Tom's Diner's A-Z: E is for Edamame

Welcome to Tom’s Diner’s A to Z of all things plant based. This week we bring you … the letter E

E is for…. Edamame!

Edamame are immature soybeans, and in restaurants they are usually served warm and still in the pod. These lil’ beans are young and green when they are picked, and are soft and edible even when raw, not hard and dry like mature soybeans which are used to make soy milk and tofu.
Despite being one of the most widely grown crops in the world, there’s still a lot of mystery around edamame—so what else can we do with them besides plopping them in a bowl?! What we do know is that they are an awesome plant-based protein source, and they are way more versatile than they are given credit for.
Right then, hands up who has got a packet of frozen edamame lurking in the back of the freezer? Own up now… it’s time to get creative!
While a dip like guacamole contains healthy fats, it is still high in fat. Edamame is a surprisingly tasty and lower fat alternative, while still retaining that lovely green colour! Edamame beans are also jam packed with fibre and protein! This dip is super simple to make and doesn’t require many of ingredients. I like to add some olive oil, garlic, and some seasonings and that’s really all you need! We eat this dip with pitta chips and/or fresh veggies like carrots and peppers. It’s a winning addition to any picnic or BBQ, makes a change from regular hummus, and you can feel good about eating it!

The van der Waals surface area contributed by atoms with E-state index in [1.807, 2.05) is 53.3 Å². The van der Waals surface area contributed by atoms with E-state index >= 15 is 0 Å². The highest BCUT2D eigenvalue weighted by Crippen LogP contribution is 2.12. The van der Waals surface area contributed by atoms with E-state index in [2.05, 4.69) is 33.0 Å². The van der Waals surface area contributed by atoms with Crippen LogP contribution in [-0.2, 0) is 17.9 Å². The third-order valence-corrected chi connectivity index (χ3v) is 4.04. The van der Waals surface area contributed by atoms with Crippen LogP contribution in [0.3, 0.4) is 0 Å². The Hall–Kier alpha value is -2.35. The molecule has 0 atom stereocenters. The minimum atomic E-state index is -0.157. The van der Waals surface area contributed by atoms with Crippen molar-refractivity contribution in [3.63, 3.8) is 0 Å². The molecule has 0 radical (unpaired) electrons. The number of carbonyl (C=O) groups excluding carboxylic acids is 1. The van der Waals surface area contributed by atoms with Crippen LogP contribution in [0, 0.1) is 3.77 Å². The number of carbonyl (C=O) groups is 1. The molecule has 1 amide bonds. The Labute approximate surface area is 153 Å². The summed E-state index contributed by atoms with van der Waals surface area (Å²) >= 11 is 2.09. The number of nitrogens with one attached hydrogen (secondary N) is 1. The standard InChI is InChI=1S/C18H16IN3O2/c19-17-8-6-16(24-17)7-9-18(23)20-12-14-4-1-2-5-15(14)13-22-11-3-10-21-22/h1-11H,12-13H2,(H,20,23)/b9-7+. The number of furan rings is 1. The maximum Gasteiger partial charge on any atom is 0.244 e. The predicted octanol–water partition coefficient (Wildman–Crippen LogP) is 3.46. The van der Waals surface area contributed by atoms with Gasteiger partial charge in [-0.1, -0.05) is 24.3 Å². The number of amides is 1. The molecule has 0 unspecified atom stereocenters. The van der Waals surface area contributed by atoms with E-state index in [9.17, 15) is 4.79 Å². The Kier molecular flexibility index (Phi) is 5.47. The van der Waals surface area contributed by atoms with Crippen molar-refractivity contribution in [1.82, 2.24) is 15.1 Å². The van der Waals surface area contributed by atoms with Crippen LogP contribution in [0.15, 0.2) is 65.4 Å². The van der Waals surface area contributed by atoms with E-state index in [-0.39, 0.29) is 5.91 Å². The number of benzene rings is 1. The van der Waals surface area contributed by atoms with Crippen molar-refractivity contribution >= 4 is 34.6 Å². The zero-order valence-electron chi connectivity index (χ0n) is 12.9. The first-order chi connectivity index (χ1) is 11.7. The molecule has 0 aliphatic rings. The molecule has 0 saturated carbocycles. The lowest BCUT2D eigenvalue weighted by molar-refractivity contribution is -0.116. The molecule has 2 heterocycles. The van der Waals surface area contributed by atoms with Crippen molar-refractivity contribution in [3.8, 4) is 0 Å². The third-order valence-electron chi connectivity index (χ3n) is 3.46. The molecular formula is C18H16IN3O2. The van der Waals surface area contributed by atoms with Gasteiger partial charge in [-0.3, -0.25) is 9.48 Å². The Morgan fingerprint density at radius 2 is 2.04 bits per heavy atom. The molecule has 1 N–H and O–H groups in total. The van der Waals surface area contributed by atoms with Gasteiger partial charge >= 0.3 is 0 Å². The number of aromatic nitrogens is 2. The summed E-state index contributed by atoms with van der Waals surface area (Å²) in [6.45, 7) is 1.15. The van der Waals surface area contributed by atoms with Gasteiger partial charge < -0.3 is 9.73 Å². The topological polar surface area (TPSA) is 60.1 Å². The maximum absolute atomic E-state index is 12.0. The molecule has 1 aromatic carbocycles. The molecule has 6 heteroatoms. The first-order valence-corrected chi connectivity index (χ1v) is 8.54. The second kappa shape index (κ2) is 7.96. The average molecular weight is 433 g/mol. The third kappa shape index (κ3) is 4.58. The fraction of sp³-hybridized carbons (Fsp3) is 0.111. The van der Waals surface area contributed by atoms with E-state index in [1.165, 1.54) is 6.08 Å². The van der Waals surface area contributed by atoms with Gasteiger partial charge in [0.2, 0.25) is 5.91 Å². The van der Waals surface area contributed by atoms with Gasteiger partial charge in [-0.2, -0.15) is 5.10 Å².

prep time: 15 MINUTES
·       350g frozen edamame beans
·       2 garlic cloves, peeled
·       3 tablespoons extra virgin olive oil
·       Juice of 2 large lemons
·       45g tahini
·       salt and pepper to taste
·       1 tablespoon fresh basil or coriander (optional)
·       pitta chips, crackers, and/or veggies for dipping
1.     Add the frozen edamame to a pan of boiling water. Cook until tender, about 5 minutes. Drain, and reserve about 1/2 cup of the cooking water.
2.     Add the cooked edamame to a food processor with the olive oil, garlic cloves, and lemon juice. Process the mixture, slowing adding in a bit of the reserved cooking water until the dip reaches its desired thickness (I used about 1/4 cup of the water). Then add in the basil or coriander (if using) along with some salt and pepper to taste. Continue to process until the mixture is smooth. Transfer to a serving bowl and serve with pitta chips, crackers, and/or fresh vegetables.
         For sesame allergies, just leave out the tahini and add extra olive oil/ lemon juice.

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